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Old 09-04-2009, 01:28   #1
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Multi hull Fly Bridges

I retire at the end of this year and then I will decide weather to change to multi hull or stay with a mono hull.

A lot of the new cat's are coming out with fly bridges and for me personally I think it would be a hindrance as you would tend to be left out of a lot of what is going on ,, The way I see it when you are all on one level you are out of the weather and are not Left out of the conversation because when it started to get a bit rough most would go down below and for me personally I don't like the idea of having all the winches upstairs.

Interested in others thoughts on this
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Old 09-04-2009, 03:32   #2
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Not to mention the massive additional windage and the removal of the boom ever higher - I see no real use for them.
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Old 09-04-2009, 06:21   #3
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I agree with Factor: by moving both the sailplan's center of effort and the center of gravity higher (aggravated by crew weight aloft), one reduces lateral stability and increases the risk of capsize. For those prepared to compromise on safety and performance, however, they do increase space and would provide for decent visibility in calm conditions.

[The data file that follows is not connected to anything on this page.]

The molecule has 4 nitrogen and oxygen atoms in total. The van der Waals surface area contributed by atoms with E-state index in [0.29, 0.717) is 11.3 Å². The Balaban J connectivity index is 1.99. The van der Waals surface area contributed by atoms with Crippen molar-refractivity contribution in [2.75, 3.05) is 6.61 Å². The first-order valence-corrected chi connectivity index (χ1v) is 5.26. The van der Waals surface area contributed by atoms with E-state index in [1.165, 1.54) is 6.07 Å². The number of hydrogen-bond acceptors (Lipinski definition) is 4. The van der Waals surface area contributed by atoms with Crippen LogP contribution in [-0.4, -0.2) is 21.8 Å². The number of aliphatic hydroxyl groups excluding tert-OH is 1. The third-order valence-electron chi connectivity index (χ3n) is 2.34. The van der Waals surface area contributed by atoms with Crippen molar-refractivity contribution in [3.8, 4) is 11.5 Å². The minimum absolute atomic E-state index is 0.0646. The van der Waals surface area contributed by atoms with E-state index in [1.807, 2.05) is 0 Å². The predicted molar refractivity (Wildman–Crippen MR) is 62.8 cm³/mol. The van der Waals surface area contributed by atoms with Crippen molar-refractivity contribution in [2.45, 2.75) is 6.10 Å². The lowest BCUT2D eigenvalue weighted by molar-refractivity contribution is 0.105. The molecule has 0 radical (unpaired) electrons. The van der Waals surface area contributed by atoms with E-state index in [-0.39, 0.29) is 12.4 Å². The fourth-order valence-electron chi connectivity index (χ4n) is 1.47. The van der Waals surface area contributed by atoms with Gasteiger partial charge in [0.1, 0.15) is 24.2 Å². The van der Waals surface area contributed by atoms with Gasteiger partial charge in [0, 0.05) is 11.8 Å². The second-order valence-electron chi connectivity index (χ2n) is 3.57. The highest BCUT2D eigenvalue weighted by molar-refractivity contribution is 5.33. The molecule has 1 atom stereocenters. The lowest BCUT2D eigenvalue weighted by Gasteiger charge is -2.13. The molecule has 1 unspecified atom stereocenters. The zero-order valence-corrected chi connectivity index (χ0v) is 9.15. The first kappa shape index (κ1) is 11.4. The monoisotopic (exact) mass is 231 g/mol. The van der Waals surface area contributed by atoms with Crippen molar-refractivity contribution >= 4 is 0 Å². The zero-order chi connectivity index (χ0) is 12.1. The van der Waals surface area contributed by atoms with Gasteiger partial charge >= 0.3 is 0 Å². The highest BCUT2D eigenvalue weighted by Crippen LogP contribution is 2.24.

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Old 09-04-2009, 06:28   #4
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Just one word descibes them


UGLY
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Old 09-04-2009, 08:44   #5
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Benefits: 360 degree visibility, no blind spot like you have on many traditional cat layouts.

Downside: Higher boom/less sail area for a given mast height resulting in a higher center of effort. Ugly?...depending on your tastes. Isolation from others. Greater exposure in rough conditions. Greater windage.

Anything else to add to the list?

To me it seems a flybridge layout would be ideally suited for for an area with relatively low winds, calm seas and a warm climate where you have plenty of time to get to your destination. For crossing oceans I would be more inclined to go with a more traditional layout that has less exposure that is better suited to extreme weather conditions.